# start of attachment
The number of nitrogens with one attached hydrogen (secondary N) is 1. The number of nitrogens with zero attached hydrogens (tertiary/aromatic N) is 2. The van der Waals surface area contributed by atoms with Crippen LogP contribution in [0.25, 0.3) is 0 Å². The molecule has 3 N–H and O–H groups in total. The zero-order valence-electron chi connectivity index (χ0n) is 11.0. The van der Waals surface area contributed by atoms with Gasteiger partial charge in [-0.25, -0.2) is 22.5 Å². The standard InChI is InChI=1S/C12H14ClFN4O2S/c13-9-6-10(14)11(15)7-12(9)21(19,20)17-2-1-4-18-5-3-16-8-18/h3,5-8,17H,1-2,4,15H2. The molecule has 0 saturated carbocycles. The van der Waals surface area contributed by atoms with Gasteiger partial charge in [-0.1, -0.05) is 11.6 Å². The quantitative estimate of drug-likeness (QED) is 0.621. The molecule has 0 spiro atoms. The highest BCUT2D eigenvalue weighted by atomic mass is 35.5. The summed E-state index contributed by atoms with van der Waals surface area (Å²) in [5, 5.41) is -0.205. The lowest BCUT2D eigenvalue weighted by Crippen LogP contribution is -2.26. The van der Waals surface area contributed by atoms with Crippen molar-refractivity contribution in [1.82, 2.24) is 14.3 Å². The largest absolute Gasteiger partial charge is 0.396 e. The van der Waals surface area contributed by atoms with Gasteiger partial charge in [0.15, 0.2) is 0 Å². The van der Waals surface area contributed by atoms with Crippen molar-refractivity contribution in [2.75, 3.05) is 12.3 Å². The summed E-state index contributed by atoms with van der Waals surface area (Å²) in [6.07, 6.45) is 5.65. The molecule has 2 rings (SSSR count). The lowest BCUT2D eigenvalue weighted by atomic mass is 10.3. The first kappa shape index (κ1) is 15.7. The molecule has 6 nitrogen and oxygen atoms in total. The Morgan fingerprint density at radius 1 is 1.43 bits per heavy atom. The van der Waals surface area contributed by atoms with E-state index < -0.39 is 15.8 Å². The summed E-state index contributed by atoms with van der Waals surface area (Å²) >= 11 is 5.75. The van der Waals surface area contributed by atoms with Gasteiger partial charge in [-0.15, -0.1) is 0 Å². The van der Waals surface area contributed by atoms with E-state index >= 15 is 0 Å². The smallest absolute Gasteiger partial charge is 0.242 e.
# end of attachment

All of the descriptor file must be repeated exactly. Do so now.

The number of nitrogens with one attached hydrogen (secondary N) is 1. The number of nitrogens with zero attached hydrogens (tertiary/aromatic N) is 2. The van der Waals surface area contributed by atoms with Crippen LogP contribution in [0.25, 0.3) is 0 Å². The molecule has 3 N–H and O–H groups in total. The zero-order valence-electron chi connectivity index (χ0n) is 11.0. The van der Waals surface area contributed by atoms with Gasteiger partial charge in [-0.25, -0.2) is 22.5 Å². The standard InChI is InChI=1S/C12H14ClFN4O2S/c13-9-6-10(14)11(15)7-12(9)21(19,20)17-2-1-4-18-5-3-16-8-18/h3,5-8,17H,1-2,4,15H2. The molecule has 0 saturated carbocycles. The van der Waals surface area contributed by atoms with Gasteiger partial charge in [-0.1, -0.05) is 11.6 Å². The quantitative estimate of drug-likeness (QED) is 0.621. The molecule has 0 spiro atoms. The highest BCUT2D eigenvalue weighted by atomic mass is 35.5. The summed E-state index contributed by atoms with van der Waals surface area (Å²) in [5, 5.41) is -0.205. The lowest BCUT2D eigenvalue weighted by Crippen LogP contribution is -2.26. The van der Waals surface area contributed by atoms with Crippen molar-refractivity contribution in [1.82, 2.24) is 14.3 Å². The largest absolute Gasteiger partial charge is 0.396 e. The van der Waals surface area contributed by atoms with Gasteiger partial charge in [0.15, 0.2) is 0 Å². The van der Waals surface area contributed by atoms with Crippen molar-refractivity contribution in [2.75, 3.05) is 12.3 Å². The summed E-state index contributed by atoms with van der Waals surface area (Å²) in [6.07, 6.45) is 5.65. The molecule has 2 rings (SSSR count). The lowest BCUT2D eigenvalue weighted by atomic mass is 10.3. The first kappa shape index (κ1) is 15.7. The molecule has 6 nitrogen and oxygen atoms in total. The Morgan fingerprint density at radius 1 is 1.43 bits per heavy atom. The van der Waals surface area contributed by atoms with E-state index < -0.39 is 15.8 Å². The summed E-state index contributed by atoms with van der Waals surface area (Å²) >= 11 is 5.75. The van der Waals surface area contributed by atoms with Gasteiger partial charge in [-0.15, -0.1) is 0 Å². The van der Waals surface area contributed by atoms with E-state index >= 15 is 0 Å². The smallest absolute Gasteiger partial charge is 0.242 e.